By: Casey Parr, Community Outreach and Marketing Specialist

Addiction is a difficult topic for children to understand and even more challenging for them to observe and experience through their parents. If you work directly with children who have parents with addiction issues or come from a family with adults who struggle with addiction, it’s important to support the children involved. Here are a few tips:

  • Show up for the child. Children with inconsistency at home need stable adult support in their lives. Continuously showing up for a child allows them to feel safe. Make sure to put cell phones away to demonstrate active listening and interest in what they’re saying.
  • Explain addiction in an honest but age-appropriate way. To help children make sense of their situation, explain addiction as a disease, just like other diseases, while keeping in mind the child’s age and what they are able to understand. Jerry Moe, national director of Children’s Programs at Hazelden Betty Ford, recommends explaining addiction as using the words stuck, hook, and trapped. Stuck refers to gum in hair, very hard to get out. Hook is about a fish on a hook that can only focus on getting free and therefore is unable to focus on other things. Trapped refers to an animal, powerless because they are stuck in a trap.
  • Let them know it’s not their fault. Children can take the blame for a parent’s decisions, thinking they could have prevented their parent from becoming addicted. Ensure the child that addiction is an internal illness not caused by outside behaviors that needs treatment to heal.
  • Encourage them to speak up. Let the child know that it is okay to confide in trusted adults how they are feeling and what’s going on in their lives. Help them talk through who to go to for support. It’s important to explain to them what to do when they find themselves in unsafe situations.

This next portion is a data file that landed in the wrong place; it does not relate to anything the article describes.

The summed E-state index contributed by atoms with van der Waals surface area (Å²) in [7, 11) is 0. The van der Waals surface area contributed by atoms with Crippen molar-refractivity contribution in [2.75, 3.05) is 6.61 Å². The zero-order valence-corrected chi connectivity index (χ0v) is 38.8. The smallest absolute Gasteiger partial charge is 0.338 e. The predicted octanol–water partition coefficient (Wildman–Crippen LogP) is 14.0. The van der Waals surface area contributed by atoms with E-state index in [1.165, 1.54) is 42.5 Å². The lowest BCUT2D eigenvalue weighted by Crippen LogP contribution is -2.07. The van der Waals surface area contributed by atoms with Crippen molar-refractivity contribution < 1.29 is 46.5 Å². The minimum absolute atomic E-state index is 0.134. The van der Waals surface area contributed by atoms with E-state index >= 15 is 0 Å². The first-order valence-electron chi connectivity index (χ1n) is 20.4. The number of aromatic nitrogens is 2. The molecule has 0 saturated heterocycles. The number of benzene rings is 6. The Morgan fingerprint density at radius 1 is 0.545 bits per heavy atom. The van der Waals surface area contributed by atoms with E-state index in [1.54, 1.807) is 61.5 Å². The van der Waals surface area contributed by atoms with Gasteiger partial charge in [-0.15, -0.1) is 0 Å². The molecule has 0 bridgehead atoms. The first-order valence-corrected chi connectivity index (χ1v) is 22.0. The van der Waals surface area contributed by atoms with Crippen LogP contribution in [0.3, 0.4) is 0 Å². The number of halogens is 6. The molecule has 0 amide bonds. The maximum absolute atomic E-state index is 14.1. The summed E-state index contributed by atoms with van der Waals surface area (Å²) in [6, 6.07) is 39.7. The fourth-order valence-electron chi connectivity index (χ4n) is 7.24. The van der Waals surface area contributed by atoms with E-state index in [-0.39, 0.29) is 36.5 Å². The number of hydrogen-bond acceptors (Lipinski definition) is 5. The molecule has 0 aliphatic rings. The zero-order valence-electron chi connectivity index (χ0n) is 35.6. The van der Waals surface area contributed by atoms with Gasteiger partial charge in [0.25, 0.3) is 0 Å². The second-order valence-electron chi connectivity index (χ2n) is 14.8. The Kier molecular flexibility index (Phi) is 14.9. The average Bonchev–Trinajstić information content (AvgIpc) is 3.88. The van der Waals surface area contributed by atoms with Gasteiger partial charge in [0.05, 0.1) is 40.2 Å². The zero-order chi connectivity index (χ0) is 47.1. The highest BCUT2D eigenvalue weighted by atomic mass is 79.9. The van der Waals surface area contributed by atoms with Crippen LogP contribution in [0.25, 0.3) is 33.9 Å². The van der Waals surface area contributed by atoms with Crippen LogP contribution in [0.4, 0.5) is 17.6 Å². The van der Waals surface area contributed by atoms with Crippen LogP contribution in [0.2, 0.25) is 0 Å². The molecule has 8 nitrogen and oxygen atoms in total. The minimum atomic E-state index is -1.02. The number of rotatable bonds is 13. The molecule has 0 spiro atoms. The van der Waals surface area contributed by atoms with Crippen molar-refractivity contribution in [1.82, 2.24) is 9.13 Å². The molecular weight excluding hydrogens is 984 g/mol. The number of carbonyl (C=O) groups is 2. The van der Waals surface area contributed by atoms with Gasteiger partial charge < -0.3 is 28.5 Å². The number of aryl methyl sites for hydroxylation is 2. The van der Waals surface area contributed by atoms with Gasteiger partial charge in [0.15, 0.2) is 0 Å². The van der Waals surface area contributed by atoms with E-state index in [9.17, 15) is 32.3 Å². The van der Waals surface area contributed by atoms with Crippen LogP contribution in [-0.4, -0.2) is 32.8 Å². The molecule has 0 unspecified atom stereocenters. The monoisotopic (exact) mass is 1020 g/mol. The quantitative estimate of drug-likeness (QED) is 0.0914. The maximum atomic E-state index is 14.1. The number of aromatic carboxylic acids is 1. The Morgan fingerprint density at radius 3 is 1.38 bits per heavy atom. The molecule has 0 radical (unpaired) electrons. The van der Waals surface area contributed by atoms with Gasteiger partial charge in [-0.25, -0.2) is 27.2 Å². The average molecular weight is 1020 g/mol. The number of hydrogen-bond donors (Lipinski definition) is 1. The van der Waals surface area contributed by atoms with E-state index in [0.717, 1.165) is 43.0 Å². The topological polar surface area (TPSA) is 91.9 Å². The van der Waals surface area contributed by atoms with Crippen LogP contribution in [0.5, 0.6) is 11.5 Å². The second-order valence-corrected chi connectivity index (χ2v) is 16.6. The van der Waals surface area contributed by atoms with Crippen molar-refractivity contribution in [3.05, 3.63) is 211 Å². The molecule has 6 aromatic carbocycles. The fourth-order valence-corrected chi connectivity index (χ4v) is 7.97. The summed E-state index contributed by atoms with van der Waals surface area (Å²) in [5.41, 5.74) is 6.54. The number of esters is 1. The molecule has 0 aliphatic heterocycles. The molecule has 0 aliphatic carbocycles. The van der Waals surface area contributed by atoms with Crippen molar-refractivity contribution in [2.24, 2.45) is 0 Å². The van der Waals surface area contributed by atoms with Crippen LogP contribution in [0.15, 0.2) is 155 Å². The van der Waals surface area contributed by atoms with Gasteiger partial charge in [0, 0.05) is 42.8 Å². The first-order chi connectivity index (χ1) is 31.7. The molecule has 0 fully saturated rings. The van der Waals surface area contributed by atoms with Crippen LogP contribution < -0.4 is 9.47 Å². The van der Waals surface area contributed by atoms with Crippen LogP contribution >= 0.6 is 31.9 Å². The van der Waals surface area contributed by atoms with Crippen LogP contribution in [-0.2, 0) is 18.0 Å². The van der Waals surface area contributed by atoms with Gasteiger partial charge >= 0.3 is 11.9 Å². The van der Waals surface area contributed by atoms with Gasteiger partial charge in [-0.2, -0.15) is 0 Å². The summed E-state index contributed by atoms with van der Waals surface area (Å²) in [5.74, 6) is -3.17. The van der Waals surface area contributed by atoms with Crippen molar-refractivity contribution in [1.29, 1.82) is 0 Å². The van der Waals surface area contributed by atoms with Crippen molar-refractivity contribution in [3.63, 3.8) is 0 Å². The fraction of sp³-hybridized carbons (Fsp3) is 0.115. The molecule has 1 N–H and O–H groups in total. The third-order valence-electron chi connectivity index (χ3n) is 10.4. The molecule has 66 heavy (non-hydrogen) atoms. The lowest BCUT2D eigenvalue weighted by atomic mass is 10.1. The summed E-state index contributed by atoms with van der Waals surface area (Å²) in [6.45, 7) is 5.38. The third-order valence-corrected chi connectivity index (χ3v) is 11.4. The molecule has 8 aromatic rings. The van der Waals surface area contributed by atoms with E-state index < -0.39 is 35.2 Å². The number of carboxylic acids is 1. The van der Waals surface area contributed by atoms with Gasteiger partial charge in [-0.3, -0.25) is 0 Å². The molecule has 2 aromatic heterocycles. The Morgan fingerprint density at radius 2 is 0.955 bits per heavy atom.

• Help them continue to be kids. When parents are struggling with addiction, children often have to take on extra responsibility like caring for younger siblings or preparing meals or even determining when to call 911. To help reduce this stress, provide an opportunity to act silly, play, or get out and have fun. Balance talking about what’s going on and allowing escape from it.

When you need to have these conversations, ask questions and follow the child’s lead before determining the right thing to say. When in doubt, seek out a professional’s opinion to determine if a child needs further help. If they share information that you believe makes the child unsafe, thank them for sharing and explain that you’ll need to share it for the child’s wellbeing. If the child is unsafe, share that with child protective services. Hopefully these tips help you feel more confident discussing addiction with children.

What tips do you have for talking to kids about addiction?


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